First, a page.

Yes, on the TD-100, so that's just -- that's the device that has some improvements that were somewhat FDA-mandated at the time of approval, so we had a post-marketing commitment to do certain things, like put an alignment key on the dome and the base and other aspects. And we've completed that. So those improvements were done, approved in late 2012, and we're launching that into the market basically the next quarter. So we'll be transitioning our patients to this newer device. I would also say that we're in development of a third-generation device, which we're actually calling the Gen 3 device, which is a further improvement in same mechanical aspects, so it won't require any new studies. But it's a miniaturization of the device, an improvement of the device and an improvement, in particular, in its intelligence, if you will, so that we can look at patient compliance and adherence. The question on FREEDOM EV, if you could remind me what that was again?

Geoffrey C. Meacham - JP Morgan Chase & Co, Research Division

Yes. Is there a plan -- I know one of your competitors has an interim analysis on their study. I'm wondering if it's possible with the current powering assumptions to design that into FREEDOM EV, and do you think that may -- could help out the ongoing FDA review if there is a more near-term data disclosure?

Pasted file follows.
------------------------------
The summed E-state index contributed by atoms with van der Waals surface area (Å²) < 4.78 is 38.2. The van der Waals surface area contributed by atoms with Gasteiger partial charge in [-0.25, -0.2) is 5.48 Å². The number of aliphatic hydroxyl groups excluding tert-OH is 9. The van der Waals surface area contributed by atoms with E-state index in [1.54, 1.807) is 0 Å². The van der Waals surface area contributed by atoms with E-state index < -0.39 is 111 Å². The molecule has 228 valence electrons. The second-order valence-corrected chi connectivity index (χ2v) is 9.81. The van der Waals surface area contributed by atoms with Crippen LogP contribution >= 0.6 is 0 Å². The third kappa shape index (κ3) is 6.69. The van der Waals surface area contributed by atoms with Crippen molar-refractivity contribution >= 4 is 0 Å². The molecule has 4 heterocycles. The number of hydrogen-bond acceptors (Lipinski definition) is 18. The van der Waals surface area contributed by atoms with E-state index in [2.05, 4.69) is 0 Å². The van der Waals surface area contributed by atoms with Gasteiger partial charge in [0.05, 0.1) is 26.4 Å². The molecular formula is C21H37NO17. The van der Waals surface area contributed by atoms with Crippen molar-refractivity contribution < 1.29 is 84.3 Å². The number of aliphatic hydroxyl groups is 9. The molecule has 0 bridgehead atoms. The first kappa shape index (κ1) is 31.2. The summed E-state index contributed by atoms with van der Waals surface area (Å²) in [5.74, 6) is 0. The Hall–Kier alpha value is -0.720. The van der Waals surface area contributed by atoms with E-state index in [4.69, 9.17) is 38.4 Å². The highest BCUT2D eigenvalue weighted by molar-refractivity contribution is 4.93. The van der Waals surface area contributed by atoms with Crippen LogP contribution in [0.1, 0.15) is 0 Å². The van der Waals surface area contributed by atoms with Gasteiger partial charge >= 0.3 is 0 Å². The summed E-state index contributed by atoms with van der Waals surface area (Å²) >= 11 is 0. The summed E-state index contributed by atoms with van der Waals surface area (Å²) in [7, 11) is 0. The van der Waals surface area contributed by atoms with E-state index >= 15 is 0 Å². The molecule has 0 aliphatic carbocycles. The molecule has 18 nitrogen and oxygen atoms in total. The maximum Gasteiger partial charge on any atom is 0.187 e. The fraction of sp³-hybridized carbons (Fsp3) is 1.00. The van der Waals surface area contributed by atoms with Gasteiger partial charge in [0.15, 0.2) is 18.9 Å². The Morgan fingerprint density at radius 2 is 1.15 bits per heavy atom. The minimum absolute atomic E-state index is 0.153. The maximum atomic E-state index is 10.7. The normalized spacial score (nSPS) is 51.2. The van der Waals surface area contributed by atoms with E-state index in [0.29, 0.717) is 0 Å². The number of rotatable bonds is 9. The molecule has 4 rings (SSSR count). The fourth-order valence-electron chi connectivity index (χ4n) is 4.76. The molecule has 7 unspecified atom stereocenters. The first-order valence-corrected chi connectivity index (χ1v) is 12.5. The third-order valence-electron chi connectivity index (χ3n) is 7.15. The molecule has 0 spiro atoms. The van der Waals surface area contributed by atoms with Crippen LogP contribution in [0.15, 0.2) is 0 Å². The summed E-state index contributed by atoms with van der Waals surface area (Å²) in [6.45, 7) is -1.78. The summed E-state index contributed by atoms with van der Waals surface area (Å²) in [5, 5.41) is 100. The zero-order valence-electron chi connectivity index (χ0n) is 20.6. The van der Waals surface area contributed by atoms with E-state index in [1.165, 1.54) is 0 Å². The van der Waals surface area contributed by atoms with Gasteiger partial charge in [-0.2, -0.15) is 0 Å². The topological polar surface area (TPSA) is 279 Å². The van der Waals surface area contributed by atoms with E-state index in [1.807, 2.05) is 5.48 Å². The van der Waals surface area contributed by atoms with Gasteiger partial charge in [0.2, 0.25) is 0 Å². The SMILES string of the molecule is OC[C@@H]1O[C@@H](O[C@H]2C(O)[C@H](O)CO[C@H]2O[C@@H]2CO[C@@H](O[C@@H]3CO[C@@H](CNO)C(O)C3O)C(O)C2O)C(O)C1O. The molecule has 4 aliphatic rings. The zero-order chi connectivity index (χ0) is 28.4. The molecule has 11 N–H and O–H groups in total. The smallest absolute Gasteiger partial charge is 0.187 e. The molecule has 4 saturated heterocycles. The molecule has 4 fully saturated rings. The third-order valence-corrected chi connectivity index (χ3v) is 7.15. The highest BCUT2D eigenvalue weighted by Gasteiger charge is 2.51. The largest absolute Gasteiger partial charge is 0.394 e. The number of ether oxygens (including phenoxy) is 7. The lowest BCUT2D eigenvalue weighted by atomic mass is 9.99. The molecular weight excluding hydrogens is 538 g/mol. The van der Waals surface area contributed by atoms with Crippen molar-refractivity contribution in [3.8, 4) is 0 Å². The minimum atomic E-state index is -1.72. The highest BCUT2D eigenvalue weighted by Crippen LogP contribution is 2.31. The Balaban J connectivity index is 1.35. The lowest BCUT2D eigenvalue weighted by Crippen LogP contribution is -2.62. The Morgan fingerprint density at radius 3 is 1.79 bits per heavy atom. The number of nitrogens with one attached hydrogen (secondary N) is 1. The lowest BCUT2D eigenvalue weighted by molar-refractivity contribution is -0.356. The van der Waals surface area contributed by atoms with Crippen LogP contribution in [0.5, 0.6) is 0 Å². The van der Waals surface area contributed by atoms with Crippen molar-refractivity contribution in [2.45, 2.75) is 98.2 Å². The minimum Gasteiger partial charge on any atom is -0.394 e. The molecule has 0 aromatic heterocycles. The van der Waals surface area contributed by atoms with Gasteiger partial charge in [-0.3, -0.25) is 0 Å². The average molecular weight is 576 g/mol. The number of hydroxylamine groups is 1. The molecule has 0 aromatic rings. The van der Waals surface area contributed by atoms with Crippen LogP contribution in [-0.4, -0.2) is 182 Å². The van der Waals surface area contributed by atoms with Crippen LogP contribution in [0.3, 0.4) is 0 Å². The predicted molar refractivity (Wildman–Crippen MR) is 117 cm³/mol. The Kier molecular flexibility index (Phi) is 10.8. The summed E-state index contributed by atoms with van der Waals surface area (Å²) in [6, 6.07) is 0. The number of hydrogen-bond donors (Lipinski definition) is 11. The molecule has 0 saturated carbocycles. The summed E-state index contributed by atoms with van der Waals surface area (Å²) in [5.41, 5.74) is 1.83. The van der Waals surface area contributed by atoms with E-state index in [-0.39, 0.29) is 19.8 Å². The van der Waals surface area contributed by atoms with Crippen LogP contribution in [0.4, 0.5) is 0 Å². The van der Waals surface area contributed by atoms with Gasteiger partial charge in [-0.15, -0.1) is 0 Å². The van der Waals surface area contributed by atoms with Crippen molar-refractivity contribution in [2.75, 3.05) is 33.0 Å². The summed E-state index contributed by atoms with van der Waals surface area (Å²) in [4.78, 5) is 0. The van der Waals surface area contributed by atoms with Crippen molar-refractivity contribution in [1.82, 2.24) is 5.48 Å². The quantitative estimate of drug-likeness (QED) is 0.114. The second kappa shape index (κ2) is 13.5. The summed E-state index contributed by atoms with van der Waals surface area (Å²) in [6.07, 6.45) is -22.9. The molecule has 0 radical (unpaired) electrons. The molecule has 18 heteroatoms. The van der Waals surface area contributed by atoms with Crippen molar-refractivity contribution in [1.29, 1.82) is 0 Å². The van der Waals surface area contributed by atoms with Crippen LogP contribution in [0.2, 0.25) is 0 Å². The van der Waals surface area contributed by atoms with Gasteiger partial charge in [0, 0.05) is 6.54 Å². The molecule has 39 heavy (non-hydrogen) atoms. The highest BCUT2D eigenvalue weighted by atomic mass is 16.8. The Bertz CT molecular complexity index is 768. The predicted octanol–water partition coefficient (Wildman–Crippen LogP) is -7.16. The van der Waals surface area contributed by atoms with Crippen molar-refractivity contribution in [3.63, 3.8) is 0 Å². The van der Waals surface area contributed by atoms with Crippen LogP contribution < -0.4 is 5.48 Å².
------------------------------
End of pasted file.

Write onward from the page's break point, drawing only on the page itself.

Roger A. Jeffs

Yes. So in terms of an interim, we don't plan to do a study interim analysis. We're enrolling over 850 patients to accrue approximately 400 events. The difficulty with an interim, by the time that you collect the data to do the interim analysis, you've almost enrolled the complete study population. So it becomes a bit of a statistical waste of power. So it's not something we are keen to do. But I appreciate that other people are doing it, because, I think, they altered their sample size further. So they must be worried about events, right? But we can -- we'll evolve that thinking as we go. But currently, there's no plan to do that. As it relates to the current application, as we said, we've resubmitted the NDA based on the merits of the original filing, and we continue to believe that the merits of that original filing warrant approval. And we'll know, like we would in about 5 weeks time, what the outcome of that discussion is. And then we can -- based on the outcome, we can then figure out how to move forward with FREEDOM EV, either as part of the solution or part of the market expansion.

Martine A. Rothblatt